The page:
“… by October 1934 three million workers had been reemployed in Germany over two years, half the previous total of unemployed, and Keynes’s silence on Hitler’s New Deal was deafening. The reason is that Hitler’s recovery programme was too mixed up with imperialist aims and terroristic methods for it to hold any attraction for him. Keynes was trying to save liberal society, not destroy it. He would give no comfort to its enemies. Garraty has noted the similarities between Hitler’s and Roosevelt’s programmes; even their rhetoric, with its invocation of the war spirit, sounded the same.Hitler had come to power on 30 January, 1933. What is interesting is that already by August 1933 Keynes condemned Nazi Germany as barbarism, long before the horrors of Kristallnacht (November 9–10, 1938) or Hitler’s international aggression.
But, whereas Roosevelt was the scion of the American ruling class, Hitler was nurtured on the hatreds of Central Europe and the agony of Germany’s defeat; for him war was the purpose, not the symbol, of the effort to restore Germany’s industrial might.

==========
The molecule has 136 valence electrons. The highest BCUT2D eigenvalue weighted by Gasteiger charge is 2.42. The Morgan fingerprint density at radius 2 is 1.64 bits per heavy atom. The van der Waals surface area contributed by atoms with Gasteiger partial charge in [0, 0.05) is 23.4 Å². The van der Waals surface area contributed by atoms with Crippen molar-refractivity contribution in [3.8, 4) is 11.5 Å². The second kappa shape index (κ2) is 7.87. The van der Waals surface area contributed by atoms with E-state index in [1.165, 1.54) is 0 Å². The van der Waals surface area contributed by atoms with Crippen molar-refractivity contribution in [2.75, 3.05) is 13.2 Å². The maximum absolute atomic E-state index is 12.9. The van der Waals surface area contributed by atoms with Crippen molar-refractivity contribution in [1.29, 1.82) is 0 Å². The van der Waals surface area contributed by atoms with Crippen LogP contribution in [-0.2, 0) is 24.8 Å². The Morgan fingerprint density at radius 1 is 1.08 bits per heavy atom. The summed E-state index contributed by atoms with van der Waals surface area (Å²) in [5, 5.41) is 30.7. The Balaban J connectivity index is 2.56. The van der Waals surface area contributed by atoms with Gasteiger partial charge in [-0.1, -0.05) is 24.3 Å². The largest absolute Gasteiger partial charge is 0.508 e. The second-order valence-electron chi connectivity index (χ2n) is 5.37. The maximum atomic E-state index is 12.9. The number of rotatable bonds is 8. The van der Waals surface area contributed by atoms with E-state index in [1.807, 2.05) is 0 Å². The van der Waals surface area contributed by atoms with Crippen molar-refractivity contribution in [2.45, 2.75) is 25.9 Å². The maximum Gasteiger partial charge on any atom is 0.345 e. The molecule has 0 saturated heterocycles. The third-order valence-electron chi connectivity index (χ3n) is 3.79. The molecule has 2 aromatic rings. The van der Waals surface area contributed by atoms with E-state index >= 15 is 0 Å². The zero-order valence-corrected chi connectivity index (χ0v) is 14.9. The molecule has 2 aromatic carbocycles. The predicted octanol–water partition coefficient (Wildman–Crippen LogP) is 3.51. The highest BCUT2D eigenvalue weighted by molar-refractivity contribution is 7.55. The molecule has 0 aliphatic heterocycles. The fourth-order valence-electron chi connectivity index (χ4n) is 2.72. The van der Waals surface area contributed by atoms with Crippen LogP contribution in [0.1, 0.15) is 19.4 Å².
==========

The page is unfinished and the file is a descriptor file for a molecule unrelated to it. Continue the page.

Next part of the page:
Keynes understood this from the start. ‘Germany is at the mercy of unchained irresponsibles,’ he wrote on 15 July 1933. And on 19 September: ‘Broken in body and spirit, [they] seek escape in a return backwards to the modes and manners of the Middle Ages, if not of Odin.’ Anti-semitic though Keynes occasionally seems by the standards of out day, he was outraged by the officially sponsored outbreaks of Jew-baiting in Nazi Germany. On 25 August 1933, he wrote to Professor Spiethoff, who was arranging the publication of a German translation of ‘National Self-Sufficiency’:Forgive me for my words about barbarism. But that word rightly indicates the effect of recent events in Germany on all of us here …. It is many generations in our judgement since such disgraceful events have occurred in any country pretending to call itself civilised ... If you tell me that these events have taken place, not by force, but as an expression of the general will … that in our view would make some of the persecutions and outrages of which we hear … ten times more horrible.When Germany withdrew from the World Disarmament Conference on 14 October, he wrote to Lydia, ‘Everyone must soon be faced with the alternative of simply allowing Germany to rearm when she likes, or of attacking her as soon as she begins to do so. Hideous!’ Keynes never went to look at the ‘new’ Germany. Carl Melchior, subjected to anti-semitic attack, died in December 1933. When the Mayor of Hamburg visited King’s College in 1934 and invited Keynes over, he replied, ‘After the death of my friend . . . there is nothing left that could attract me to Hamburg.’” (Skidelsky 1992: 486).
Skidelsky, R. J. A. 1992. John Maynard Keynes: The Economist as Saviour 1920–1937, Macmillan, London.